Wang et al retrospectively studied 51 patients with SSSS; sensitivity data were available for 28 patients. Resistance to clindamycin was observed in 17 isolates (63%), erythromycin in 18 isolates (69%), and trimethoprim/sulfamethoxazole in 2 isolates (7%). No isolates were resistant to oxacillin or vancomycin. The authors concluded SSSS-associated isolates were more likely to be clindamycin-resistant and less likely to be methicillin-resistant compared to overall staphylococcal infections. They favor cephalosporins and penicillinase-resistant penicillins (eg, oxacillin) for empiric management of SSSS, with consideration of adding MRSA coverage in communities with high MRSA prevalence or failure to improve following several days of treatment. Although clindamycin has been touted to reduce toxin production, the authors found no benefit to adding clindamycin to the regimen. (8)

Supportive care for management of dehydration, thermoregulation, and nutritional support is crucial. Emollients and non-adherent dressing should be applied to the skin and denuded areas to promote healing and reduce heat loss. (7)

In conclusion, even though it has been more than 140 years since it was first described, SSSS is a dynamic disorder with a spectrum of clinical presentations and an altered microbiology that demands our attention.

Point to remember: SSSS may present on a clinical spectrum and has been increasing in incidence. Although vastly more common in infants, adults with immunosuppression and renal impairment are at risk, with a much greater mortality. Changes in pathogenesis may be related to mupirocin resistance.

Our expert’s viewpoint

Bernard Cohen, MD
Professor of Dermatology and Pediatrics
Johns Hopkins University School of Medicine

There is clear evidence that the incidence of SSSS has increased dramatically in the United States over the last 2 decades. As a result, it is important that we train our medical colleagues, particularly pediatricians, to recognize the clinical findings and to distinguish SSSS from toxic epidermal necrolysis/Stevens-Johnson syndrome. They need to know that the toxins target desmoglein 1, which is present high in the epidermis, but not in mucous membranes.

Interestingly, in our series at the Johns Hopkins Children’s Center none of the affected children had an identifiable primary bacterial infection; positive cultures were obtained from sites of colonization including the nares, conjunctivae, umbilicus, and perianal area. There was some variability in the clinical presentations, but most demonstrated classical findings including diffuse erythema, erosions around sites of minor trauma (particularly intertriginous and periorificial areas), and a positive Nikolsky sign. In our series we excluded 2 children who developed SSSS during prolonged hospitalizations for complications of prematurity. None of our patients were immunodeficient, on immunosuppressive medications, or had decreased renal function.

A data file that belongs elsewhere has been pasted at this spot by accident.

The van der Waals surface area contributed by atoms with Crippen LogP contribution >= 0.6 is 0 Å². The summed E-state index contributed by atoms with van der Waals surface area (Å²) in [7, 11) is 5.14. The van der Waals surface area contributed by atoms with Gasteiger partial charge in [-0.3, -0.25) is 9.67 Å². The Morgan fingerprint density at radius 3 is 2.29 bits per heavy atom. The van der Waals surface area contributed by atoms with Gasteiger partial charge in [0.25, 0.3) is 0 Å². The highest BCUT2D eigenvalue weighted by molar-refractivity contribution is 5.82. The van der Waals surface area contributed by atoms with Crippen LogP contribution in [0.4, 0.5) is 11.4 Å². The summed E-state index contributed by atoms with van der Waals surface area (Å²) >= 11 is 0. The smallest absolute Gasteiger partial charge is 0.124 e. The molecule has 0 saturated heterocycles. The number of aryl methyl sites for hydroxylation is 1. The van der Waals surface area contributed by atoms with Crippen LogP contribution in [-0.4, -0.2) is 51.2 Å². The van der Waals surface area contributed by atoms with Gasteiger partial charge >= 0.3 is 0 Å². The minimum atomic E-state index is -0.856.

Moreover, the length of hospitalization in our patients averaged 2 days, regardless of the antibiotic administered and whether or not the organism was sensitive or resistant to the antibiotic. Many clinicians have pushed for use of clinidamycin because it suppresses toxin production, but even in those patients who were given clindamycin montherapy, there was no change in length of hospitalization. Additionally, resistance of the causative organisms to clindamycin is approaching or exceeding 50%.

It makes me wonder if an antibiotic is helpful when a primary infection is not identified in otherwise healthy immunocompetent patients. I understand that the standard of care is administration of systemic antibiotics, and in light of our finding that 100% were MSSA, we recommend a cephalosporin and penicillinase-resistant penicillins with consideration of adding MRSA coverage in communities with a high incidence of MRSA, until culture and sensitivities are available.

Management of pain, fluids and electrolytes, and good skin care is critical. We discouraged narcotics since pain usually decreased dramatically within 36-48 hours with aggressive use of topical emollients — non-stick dressings and debridement was a no-no! Frequent application of emollients to the crusty vermillion border was critical to maintain oral intake in all patients, including bottle and breast feeding in young infants.

In short, SSSS is not rare, hospitalization in otherwise healthy children is usually short with proper management, and primary infections in healthy children is uncommon. Therapeutically, use of antibiotics may not change the generally favorable outcome if good skin care is provided; however, in children and adults with immunosuppression and/or renal disease the risk of morbidity and mortality is significant, and these patients need to be evaluated and treated aggressively.

  1. Mockenhaupt M, Idzko M, Grosber M, Schöpf E, Norgauer J. Epidemiology of staphylococcal scalded skin syndrome in Germany. J Invest Dermatol 2005; 124: 700-703.

  2. Staiman A, Hsu DY, Silverberg JI. Epidemiology of staphylococcal scalded skin syndrome in US children. Br J Dermatol 2018; 178: 704-708.

  3. Staiman A, Hsu DY, Silverberg JI. Epidemiology of staphylococcal scalded skin syndrome in US adults.

  4. Hultén KG, Kok M, King KE, Lamberth LB, Kaplan SL. Increasing number of Staphylococcal scalded skin syndrome caused by ST121 in Houston, Texas. Pediatr Infect Dis J 2020; 39: 30-34.

  5. Doudoulakakis A, Spilopoulou I, Syridou G, Giormezis N, et al. Emergence of staphylococcal scalded skin syndrome associated with a new toxinogenic, methicillin-susceptible Staphylococcus aureus clone. J Med Micobiol 2019; 68: 48-51.

  6. Mazori DR, Leonard A, Alexander JB, Glick SA. The spectrum of staphylococcal scalded skin syndrome: A case series in children. Br J Dermatol 2020; 45: 333-336.

  7. Ross A, Shoff HW. Staphylococcal scalded skin syndrome. StatPearls [Internet], Treasure Island (FL). StatPearls Publishing; 2020 Jan.

  8. Wang Z, Feig JL, Mannschreck DB, Cohen BA. Antibiotic sensitivity and clinical outcomes in staphylococcal scalded skin syndrome. Pediatr Dermatol 2020; 37: 222-223.